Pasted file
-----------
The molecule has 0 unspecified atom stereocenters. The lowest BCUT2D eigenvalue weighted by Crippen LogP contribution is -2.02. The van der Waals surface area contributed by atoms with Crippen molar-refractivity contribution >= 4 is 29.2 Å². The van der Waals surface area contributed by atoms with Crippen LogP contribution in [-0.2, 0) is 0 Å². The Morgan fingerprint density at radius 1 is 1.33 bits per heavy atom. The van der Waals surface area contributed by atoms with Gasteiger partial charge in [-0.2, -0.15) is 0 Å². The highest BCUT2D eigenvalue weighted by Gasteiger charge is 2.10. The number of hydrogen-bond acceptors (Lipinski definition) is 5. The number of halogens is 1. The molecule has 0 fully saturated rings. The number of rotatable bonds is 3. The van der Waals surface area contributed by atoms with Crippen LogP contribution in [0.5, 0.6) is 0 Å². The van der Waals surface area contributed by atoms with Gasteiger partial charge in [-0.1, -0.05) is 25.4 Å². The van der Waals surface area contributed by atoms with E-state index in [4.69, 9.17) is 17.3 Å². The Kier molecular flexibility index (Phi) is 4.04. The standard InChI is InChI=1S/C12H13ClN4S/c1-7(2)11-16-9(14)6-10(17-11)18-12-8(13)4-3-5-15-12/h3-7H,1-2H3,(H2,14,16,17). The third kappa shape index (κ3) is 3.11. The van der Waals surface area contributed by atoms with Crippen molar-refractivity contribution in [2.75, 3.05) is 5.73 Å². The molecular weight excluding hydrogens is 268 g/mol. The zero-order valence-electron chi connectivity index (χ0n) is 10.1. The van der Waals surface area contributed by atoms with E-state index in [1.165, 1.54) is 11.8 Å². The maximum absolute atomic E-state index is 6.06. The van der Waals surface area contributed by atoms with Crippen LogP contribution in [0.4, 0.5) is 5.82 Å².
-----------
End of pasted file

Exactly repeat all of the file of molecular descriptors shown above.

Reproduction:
The molecule has 0 unspecified atom stereocenters. The lowest BCUT2D eigenvalue weighted by Crippen LogP contribution is -2.02. The van der Waals surface area contributed by atoms with Crippen molar-refractivity contribution >= 4 is 29.2 Å². The van der Waals surface area contributed by atoms with Crippen LogP contribution in [-0.2, 0) is 0 Å². The Morgan fingerprint density at radius 1 is 1.33 bits per heavy atom. The van der Waals surface area contributed by atoms with Gasteiger partial charge in [-0.2, -0.15) is 0 Å². The highest BCUT2D eigenvalue weighted by Gasteiger charge is 2.10. The number of hydrogen-bond acceptors (Lipinski definition) is 5. The number of halogens is 1. The molecule has 0 fully saturated rings. The number of rotatable bonds is 3. The van der Waals surface area contributed by atoms with Crippen LogP contribution in [0.5, 0.6) is 0 Å². The van der Waals surface area contributed by atoms with Gasteiger partial charge in [-0.1, -0.05) is 25.4 Å². The van der Waals surface area contributed by atoms with E-state index in [4.69, 9.17) is 17.3 Å². The Kier molecular flexibility index (Phi) is 4.04. The standard InChI is InChI=1S/C12H13ClN4S/c1-7(2)11-16-9(14)6-10(17-11)18-12-8(13)4-3-5-15-12/h3-7H,1-2H3,(H2,14,16,17). The third kappa shape index (κ3) is 3.11. The van der Waals surface area contributed by atoms with Crippen molar-refractivity contribution in [2.75, 3.05) is 5.73 Å². The molecular weight excluding hydrogens is 268 g/mol. The zero-order valence-electron chi connectivity index (χ0n) is 10.1. The van der Waals surface area contributed by atoms with E-state index in [1.165, 1.54) is 11.8 Å². The maximum absolute atomic E-state index is 6.06. The van der Waals surface area contributed by atoms with Crippen LogP contribution in [0.4, 0.5) is 5.82 Å².